Raunchy 'CHiPs' will have you chuckling in spite of yourself
The randy action-comedy "CHiPs" is pitched right to that 18-24 demographic, but that audience is probably wondering what this whole California Highway Patrol movie is about. Two words, teens: Erik Estrada. He was the ultimate late '70s small-screen sex symbol and people were really into his hair — at least according to what we've been able to glean from the "CHiPs" detritus that always seems to be in the pop cultural ether.
Who knew that a TV dramedy about a pair of cool motorcycle riding cops and their antics in the SoCal sunshine would have such staying power? The series, which went off the air 34 years ago, has been reconfigured by writer/director/star Dax Shepard for the big screen. He delivers a film that simmers with a rambunctious and insouciant energy, one that'll have your chuckling in spite of yourself.
Shepard plays Jon Baker, a loosey goosey former X-Games motocross athlete who has joined the CHP in a last ditch attempt to win back the heart of his wife, Karen (Kristen Bell). Studded with scars from his physical and emotional injuries, he gobbles pain pills, and rainy weather essentially paralyzes him. He speaks in therapy language and is more emotionally intelligent than any other kind of smart. If anything, Shepard gives his character too many issues, and they pay off in punchlines rather than story moments, which are mostly unnecessary.
Though Jon may be riddled with quirks, the swaggering, uber-macho Ponch (Michael Peña) draws our focus. This might be a buddy comedy, but Peña is the clear star of the show. Finally, someone gives the always-excellent perennial supporting actor the spotlight (and of course he has to share it). His Ponch is a maverick undercover FBI agent with two fatal flaws: He's a sex addict, and he keeps shooting his partner (Adam Brody).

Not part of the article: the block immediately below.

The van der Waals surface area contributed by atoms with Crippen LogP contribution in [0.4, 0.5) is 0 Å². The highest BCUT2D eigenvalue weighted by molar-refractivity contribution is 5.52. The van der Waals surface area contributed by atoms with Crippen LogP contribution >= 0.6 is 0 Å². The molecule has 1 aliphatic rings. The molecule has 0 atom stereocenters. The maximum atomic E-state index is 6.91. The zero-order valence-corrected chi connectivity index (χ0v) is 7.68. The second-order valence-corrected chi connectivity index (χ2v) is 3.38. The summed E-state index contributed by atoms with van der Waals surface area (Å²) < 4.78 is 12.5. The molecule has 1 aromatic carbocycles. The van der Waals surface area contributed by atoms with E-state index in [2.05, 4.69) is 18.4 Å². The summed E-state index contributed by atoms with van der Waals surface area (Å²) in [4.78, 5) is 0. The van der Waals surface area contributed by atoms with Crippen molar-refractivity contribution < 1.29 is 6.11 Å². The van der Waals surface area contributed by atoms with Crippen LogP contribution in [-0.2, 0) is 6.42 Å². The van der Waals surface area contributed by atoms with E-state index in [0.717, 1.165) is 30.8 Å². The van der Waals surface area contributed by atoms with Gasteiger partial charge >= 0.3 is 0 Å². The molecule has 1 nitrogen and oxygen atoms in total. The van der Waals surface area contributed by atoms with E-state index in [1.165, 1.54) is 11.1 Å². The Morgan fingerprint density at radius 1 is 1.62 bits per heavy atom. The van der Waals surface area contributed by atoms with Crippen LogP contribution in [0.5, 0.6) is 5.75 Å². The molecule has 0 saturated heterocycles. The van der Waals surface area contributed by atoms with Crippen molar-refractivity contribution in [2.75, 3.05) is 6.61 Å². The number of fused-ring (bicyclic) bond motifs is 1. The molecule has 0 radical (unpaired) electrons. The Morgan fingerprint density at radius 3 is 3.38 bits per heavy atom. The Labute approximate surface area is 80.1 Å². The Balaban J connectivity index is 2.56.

Peña has shined in smaller comedic roles, and now he gets the chance to truly demonstrate his chops. There's an ease to his performance, which balances Shepard's more off-the-wall character. The movie is at its most fun when they're fun together. He also gets to be a real sex symbol, just like Estrada's Ponch, and Peña pulls it off in spades, despite his character's many, many sexual obsessions and mishaps.
The jokes are dirty and wildly inappropriate, but are thoughtfully played. Ponch's deep aversion to touching a semi- or fully naked Jon is examined through a series of questions about whether that's homophobic or not. A discussion about a unique sex act might make you blush, but it becomes more about the evolving cultural norms around sex.
The plot, which revolves around a convoluted, inside job heist, doesn't matter much. It's simply the context and setting to put these two guys together and watch them become bros. All of the strings are only sort of haphazardly pulled together at the end, and really, it's just the backdrop to the heartwarming brotherly bonding amongst a bunch of wild motorcycle chases all over L.A.
"CHiPs" has about as much nutritional cinematic value as the potato variety. It's also yet another example of Hollywood's troubling tendency toward trying to turn retro intellectual property into box office gold. But Peña's star turn and Shepard's easy-breezy weirdo comic touch make the light comedy worth a watch.
2.5 out of 4 stars
Cast: Michael Peña, Dax Shepard, Kristen Bell, Adam Brody, Ryan Hansen, Vincent D'Onofrio
Directed by Dax Shepard
Running time: 1 hour, 40 minutes
Rated R for crude sexual content, graphic nudity, pervasive language, some violence and drug use.